Box 7.2: Surveillance of ARV drug toxicity
Consolidated ARV guidelines, June 2013
WHO commissioned systematic reviews on specific types of toxicities associated with key ARV drugs and laboratory monitoring strategies to consolidate and update technical guidance (140,169). The reviews highlighted remaining evidence gaps in the potential increased risk of toxicity associated with the long-term use of ARV drugs, the use of ARV drugs during pregnancy and in breastfeeding mothers, children and adolescents and populations with associated risk factors and in laboratory monitoring for toxicity.
The available evidence is limited to studies with limited sample size or short duration. It is essential to monitor the use of ARV drugs in resource-limited countries where toxicities may present a different pattern in association with environmental or behavioural factors, the prevalence of other conditions and where ARV drugs are used in association with other medicines. Implementing toxicity surveillance will provide the opportunity to produce evidence on specific types of toxicity, increase confidence in the use of the drugs, identify populations with risk factors and plan preventive strategies.
The Guidelines Development Group encouraged WHO to strengthen toxicity surveillance activities to increase evidence on toxicity in key areas. These areas cover a potential increased risk of toxicity associated with the long-term use of ARV drugs, renal and bone toxicity associated with using TDF among adults and children, the safety of using EFV- and TDF-containing regimens during pregnancy and in breastfeeding mothers and using TDF among children, adolescents and populations with associated risk factors. Developing laboratory markers to monitor renal function among people using TDF is another important area for research.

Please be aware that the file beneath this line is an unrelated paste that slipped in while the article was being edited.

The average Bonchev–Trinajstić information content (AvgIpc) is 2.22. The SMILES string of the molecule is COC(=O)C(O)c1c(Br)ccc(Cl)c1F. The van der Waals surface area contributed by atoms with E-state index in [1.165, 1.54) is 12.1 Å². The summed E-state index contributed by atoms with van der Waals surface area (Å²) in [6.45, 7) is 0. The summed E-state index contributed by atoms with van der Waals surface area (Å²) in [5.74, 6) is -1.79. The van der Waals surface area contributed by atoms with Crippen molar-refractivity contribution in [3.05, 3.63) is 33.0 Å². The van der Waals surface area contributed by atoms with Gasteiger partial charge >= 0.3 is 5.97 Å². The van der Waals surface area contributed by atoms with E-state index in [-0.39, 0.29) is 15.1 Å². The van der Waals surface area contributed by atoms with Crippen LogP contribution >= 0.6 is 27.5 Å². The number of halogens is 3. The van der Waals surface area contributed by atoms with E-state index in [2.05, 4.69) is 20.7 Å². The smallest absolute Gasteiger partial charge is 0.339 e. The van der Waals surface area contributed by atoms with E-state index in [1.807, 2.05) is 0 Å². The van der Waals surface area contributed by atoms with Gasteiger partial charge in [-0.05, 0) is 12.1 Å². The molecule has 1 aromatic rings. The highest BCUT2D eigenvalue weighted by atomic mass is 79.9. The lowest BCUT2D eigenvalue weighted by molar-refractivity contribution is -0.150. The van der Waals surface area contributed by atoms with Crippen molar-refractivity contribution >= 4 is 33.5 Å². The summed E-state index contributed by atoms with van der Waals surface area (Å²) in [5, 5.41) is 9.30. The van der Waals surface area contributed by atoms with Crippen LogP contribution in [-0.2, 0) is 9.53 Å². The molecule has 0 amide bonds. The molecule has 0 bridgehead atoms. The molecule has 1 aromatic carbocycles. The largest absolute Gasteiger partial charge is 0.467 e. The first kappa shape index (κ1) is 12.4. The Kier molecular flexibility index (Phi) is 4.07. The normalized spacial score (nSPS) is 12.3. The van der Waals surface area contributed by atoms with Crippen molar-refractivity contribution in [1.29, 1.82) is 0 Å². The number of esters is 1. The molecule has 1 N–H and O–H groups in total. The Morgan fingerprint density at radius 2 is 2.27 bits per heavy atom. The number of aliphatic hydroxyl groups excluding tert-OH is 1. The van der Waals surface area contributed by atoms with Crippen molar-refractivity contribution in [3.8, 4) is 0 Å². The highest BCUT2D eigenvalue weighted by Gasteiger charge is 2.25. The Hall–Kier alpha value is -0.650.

Several toxicity surveillance activities have already started with WHO support, using standardized approaches at sentinel sites in resource-limited settings. Targeted and systematic surveillance is being conducted in Côte d’Ivoire to monitor renal toxicity associated with TDF in first- and second-line regimens, with an assessment of laboratory monitoring needs in three sentinel sites. A similar approach is being implemented in Viet Nam to assess renal toxicity associated with TDF and central nervous system toxicity associated with EFV in people who use ARV drugs to prevent HIV infection, such as in serodiscordant couples. In the Lao People’s Democratic Republic, anaemia associated with AZT and hypersensitivity associated with NVP are monitored using a targeted and systematic surveillance approach. In Malawi, a surveillance programme will monitor infant growth, following mothers who are breastfeeding and receiving TDF.
The implementation of a pregnancy registry, including a surveillance programme for birth defects, is recommended where feasible to assess the safety of ARV drugs and any other medicines during pregnancy and risk factors for adverse pregnancy outcomes, including maternal health outcomes, premature births, stillbirths, low birth weight and congenital abnormalities. WHO, the United States President’s Emergency Plan for AIDS Relief, the United States Centers for Disease Control and Prevention and the United States National Institutes of Health support the establishment of ARV pregnancy registries and birth defect surveillance in sentinel sites in Malawi, South Africa and Uganda to assess the use of EFV-containing regimens at large scale among pregnant women.
Surveillance of ARV drug toxicity will help to better understand the long-term risk of ART toxicity and optimize the management of ARV drugs for HIV treatment and prevention in all populations.